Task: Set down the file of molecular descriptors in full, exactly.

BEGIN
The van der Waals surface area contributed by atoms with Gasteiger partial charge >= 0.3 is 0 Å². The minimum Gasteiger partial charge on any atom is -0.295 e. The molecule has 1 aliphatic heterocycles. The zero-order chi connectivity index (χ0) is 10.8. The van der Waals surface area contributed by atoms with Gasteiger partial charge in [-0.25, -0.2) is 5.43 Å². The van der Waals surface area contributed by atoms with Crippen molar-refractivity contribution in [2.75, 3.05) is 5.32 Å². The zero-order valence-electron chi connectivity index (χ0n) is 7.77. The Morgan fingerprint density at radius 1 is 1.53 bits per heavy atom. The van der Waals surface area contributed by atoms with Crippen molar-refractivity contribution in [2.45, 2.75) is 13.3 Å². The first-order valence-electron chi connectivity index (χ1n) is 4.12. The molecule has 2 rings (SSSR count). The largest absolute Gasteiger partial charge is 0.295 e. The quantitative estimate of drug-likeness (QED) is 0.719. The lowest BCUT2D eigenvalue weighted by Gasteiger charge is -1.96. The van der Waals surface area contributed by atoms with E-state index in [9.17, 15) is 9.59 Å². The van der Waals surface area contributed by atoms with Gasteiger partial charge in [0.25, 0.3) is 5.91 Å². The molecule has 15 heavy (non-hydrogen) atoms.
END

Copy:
The van der Waals surface area contributed by atoms with Gasteiger partial charge >= 0.3 is 0 Å². The minimum Gasteiger partial charge on any atom is -0.295 e. The molecule has 1 aliphatic heterocycles. The zero-order chi connectivity index (χ0) is 10.8. The van der Waals surface area contributed by atoms with Gasteiger partial charge in [-0.25, -0.2) is 5.43 Å². The van der Waals surface area contributed by atoms with Crippen molar-refractivity contribution in [2.75, 3.05) is 5.32 Å². The zero-order valence-electron chi connectivity index (χ0n) is 7.77. The Morgan fingerprint density at radius 1 is 1.53 bits per heavy atom. The van der Waals surface area contributed by atoms with Crippen molar-refractivity contribution in [2.45, 2.75) is 13.3 Å². The first-order valence-electron chi connectivity index (χ1n) is 4.12. The molecule has 2 rings (SSSR count). The largest absolute Gasteiger partial charge is 0.295 e. The quantitative estimate of drug-likeness (QED) is 0.719. The lowest BCUT2D eigenvalue weighted by Gasteiger charge is -1.96. The van der Waals surface area contributed by atoms with E-state index in [9.17, 15) is 9.59 Å². The van der Waals surface area contributed by atoms with Gasteiger partial charge in [0.25, 0.3) is 5.91 Å². The molecule has 15 heavy (non-hydrogen) atoms.